In this particular “case”, archers that go and shoot in the bush a lot would find this style very useful. I know for me personally this case will be handy, light and easy for me to transport to where I shoot or back home to visit while I am at university.   I look forward to using this new bow case this up and coming school year.

Cheap Bow Storage

As I mentioned in my last blog, there were about seven students in total, which is the most amount of students that I have personally coached at once. Introducing archery to Leahurst College students was a lot of fun. To teach that many students with only one hour for a lesson, I needed to make sure everyone had their own bow. Luckily, I had several bows, so the number was not a problem. The challenge I experienced was where to store them until the lessons and where to store them during lessons as I did not want lying in the grass. Solutions: Basement Ceiling Storage – Two T-Bars Storage from Dollarama ($3 each)   Roof T (Medium)Roof T front(Medium) Old Hockey Net Bow Stand – Removed Net hockey net(Medium)bow stand(Medium)     These are not ideal storage ideas for an official archery shop but if you have a lot of bows or give lessons they are good solutions for minimal investment.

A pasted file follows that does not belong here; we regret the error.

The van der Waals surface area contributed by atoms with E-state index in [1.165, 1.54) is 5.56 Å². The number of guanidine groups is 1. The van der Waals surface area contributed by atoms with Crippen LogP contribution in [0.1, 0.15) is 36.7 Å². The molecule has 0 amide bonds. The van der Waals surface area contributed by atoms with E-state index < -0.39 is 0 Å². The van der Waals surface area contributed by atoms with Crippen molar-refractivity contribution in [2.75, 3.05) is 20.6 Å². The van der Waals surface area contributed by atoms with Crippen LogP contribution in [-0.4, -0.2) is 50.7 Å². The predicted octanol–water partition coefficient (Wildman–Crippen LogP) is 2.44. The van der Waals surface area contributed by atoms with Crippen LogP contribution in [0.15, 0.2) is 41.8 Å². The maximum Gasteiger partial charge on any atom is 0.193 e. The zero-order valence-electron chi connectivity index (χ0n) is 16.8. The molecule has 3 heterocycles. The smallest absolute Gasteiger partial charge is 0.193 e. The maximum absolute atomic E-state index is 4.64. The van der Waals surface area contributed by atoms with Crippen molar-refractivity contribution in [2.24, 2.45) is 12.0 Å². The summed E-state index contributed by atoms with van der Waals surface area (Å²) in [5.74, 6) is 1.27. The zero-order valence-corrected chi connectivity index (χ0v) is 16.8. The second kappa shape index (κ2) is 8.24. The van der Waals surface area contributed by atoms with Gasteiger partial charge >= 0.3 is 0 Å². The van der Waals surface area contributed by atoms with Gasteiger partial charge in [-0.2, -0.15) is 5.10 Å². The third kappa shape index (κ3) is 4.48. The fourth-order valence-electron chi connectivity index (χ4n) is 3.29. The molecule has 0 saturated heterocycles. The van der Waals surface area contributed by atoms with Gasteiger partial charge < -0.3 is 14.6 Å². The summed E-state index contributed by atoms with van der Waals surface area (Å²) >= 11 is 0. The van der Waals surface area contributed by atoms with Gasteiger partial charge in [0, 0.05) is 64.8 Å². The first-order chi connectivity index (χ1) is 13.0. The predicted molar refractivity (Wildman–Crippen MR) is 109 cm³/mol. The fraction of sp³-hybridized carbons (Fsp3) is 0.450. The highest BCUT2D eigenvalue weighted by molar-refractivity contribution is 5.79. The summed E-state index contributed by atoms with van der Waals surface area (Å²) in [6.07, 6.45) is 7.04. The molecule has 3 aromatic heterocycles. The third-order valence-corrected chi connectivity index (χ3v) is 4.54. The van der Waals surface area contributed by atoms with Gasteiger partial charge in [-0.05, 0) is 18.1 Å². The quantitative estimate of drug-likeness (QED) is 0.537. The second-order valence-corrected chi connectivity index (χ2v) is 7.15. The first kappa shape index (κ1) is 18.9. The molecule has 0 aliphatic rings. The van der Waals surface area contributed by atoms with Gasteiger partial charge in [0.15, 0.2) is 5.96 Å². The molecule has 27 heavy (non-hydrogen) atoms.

Cartel’s New Clothing Guard

Full pic (Small)Recently I got a new clothing guard cartel, the Midas 201 chest guard. For those who have used the original Cartel 101, you know it is an excellent, comfortable, essential piece of archery equipment, and the good news is that Cartel has has build on this and made some significant improvements with the new Midas 201 chest guard.